Fight for Awareness and Prevention

Breast Cancer can affect each of us, so it is important to know what it is and how to help and show support.

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Mrs. Sabrina Landinguin

The team presents the check to a representative from the Valley Breast Care and Women’s Health Center. The volleyball program raised $15,000, three times the amount of their original goal.

       In the United States, 1 in 8 women will be diagnosed with breast cancer in their lifetime. This means that in a classroom of 32 students with 16 of them being women, 2 of them will be diagnosed with this disease.

       October is Breast Cancer Awareness month, and it is essential that we bring attention to this life-taking sickness.

      October has been recognized as Breast Cancer Awareness Month since 1985, but the cause is just as relevant today as it was 36 years ago because there are still approximately 43,000 women dying from breast cancer each year. 

       It is a type of cancer where cancer cells form in breast tissues. There may not be a natural cure, but there are ways to decrease the number of cancer cells through treatments such as chemotherapy or radiation therapy.

      To increase chances of survival, early detection is extremely important. It can be detected early through doctor visits and regular mammograms. To decrease your chances of breast cancer, it is just as important to put your health first by eating healthfully and staying as active as possible. 

       To bring awareness for this cause to those in our community, the Notre Dame women’s volleyball program hosted their annual “Knight in Pink” event.

       A three volleyball teams, raise money each year by selling t-shirts and asking for donations from the school community. The fund raising efforts culminate in a special game day held in the month of October to promote awareness and education about breast cancer. During all three matches, the team accepted donations virtually.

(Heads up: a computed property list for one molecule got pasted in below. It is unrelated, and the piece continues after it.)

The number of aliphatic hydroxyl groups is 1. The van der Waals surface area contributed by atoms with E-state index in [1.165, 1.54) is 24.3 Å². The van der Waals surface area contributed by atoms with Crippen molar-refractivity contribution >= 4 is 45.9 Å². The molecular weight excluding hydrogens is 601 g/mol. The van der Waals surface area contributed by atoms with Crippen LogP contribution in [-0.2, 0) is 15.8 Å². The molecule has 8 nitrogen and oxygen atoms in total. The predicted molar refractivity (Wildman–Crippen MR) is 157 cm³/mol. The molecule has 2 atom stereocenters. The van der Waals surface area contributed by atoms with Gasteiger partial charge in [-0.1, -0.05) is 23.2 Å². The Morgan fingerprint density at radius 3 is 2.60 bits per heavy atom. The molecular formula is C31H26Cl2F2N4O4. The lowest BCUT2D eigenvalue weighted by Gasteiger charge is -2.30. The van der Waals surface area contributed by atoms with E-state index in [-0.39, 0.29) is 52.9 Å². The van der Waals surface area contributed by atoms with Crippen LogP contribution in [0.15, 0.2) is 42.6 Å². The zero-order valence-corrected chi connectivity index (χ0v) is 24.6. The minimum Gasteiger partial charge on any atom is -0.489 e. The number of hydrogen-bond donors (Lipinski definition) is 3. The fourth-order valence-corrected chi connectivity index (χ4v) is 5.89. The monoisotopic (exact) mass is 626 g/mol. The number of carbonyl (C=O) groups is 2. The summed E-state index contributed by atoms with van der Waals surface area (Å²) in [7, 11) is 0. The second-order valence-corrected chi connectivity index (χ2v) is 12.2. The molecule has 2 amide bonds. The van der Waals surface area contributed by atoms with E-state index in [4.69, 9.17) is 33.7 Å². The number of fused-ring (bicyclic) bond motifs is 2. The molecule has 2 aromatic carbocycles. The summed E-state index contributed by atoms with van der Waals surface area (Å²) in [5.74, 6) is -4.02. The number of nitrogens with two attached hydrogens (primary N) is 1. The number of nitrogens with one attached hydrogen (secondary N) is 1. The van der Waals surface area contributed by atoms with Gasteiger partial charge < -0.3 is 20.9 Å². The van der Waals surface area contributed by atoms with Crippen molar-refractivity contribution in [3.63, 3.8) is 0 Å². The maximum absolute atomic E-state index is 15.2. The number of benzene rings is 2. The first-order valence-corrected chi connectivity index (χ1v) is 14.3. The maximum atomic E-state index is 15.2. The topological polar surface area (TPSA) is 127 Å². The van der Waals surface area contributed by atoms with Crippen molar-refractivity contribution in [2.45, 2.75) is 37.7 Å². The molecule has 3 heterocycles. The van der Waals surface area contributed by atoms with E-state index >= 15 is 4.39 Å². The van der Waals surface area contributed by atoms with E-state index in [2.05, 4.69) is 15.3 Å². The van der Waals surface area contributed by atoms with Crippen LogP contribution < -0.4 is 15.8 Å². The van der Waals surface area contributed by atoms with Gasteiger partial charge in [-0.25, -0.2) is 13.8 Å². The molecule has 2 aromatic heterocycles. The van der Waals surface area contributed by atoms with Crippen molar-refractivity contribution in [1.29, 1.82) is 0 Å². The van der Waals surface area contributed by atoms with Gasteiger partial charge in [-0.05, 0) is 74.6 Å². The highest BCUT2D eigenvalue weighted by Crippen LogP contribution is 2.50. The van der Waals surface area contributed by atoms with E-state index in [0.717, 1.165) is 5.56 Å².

This year, the money raised was donated to the Valley Breast Care and Women’s Health Center. This is a local organization that the team visited in order to learn more about the impact and prevention of this cancer. 

       Head Volleyball Coach and Anatomy/Biology teacher, Coach Ward, was very excited about this year’s event. 

       The volleyball program’s goal was “to raise $5,000 for the Breast Center and to create an evening where people know they are not alone in their fight because of the community we are able to create and foster,” said Coach Ward. Raising money will “help stop the premature and preventable deaths of women from breast cancer.”

The teams’ efforts were rewarded. Not only did they sell all of they “Knight in Pink” shirts, but the women tripled their fundraising goal. During a break in the varsity match, the ND women presented a check for $15,000 to a representative from the Valley Breast Care and Women’s Health Center.

       Knight in Pink is an important event for the volleyball program, especially the players. 

       Varsity Volleyball Captain, Branson Lennon ‘22, has been participating in this event since she was a freshman at Notre Dame, and it has had a huge impact on her. 

       “Being a part of the Knight in Pink event has been super eye-opening. All the behind the scenes of selling t-shirts, tickets, and more has helped me learn that giving back to our community is so so so important and rewarding. Honoring and supporting those who are going through or have gone through breast cancer treatment is so critical,” said Lennon ‘22.  

       Branson loves being able to support this cause and to be able to do it alongside her teammates.

       Coach Ward finds this event to be a vital event for the school. “I think this is important for the volleyball team because we are a program made completely of young women and part of our reality is that breast cancer can immediately impact our health and our lives. Understanding the preventative measures that can be taken, building connections with an organization in our area, allowing a space for connectivity and hope building, and donating time and resources toward a disease with such a huge scope of impact is beyond crucial,” said Coach Ward.

      Although Breast Cancer Awareness month will soon pass, it is important not to forget about this cause until next year. We can continue to pray for and help those in our community who are affected by this disease and support them to the best of our abilities by donating, fundraising, and working or volunteering with organizations such as the National Breast Cancer Foundation (NBCF).

      To learn more about breast cancer and how you can help, go to www.nationalbreastcancer.org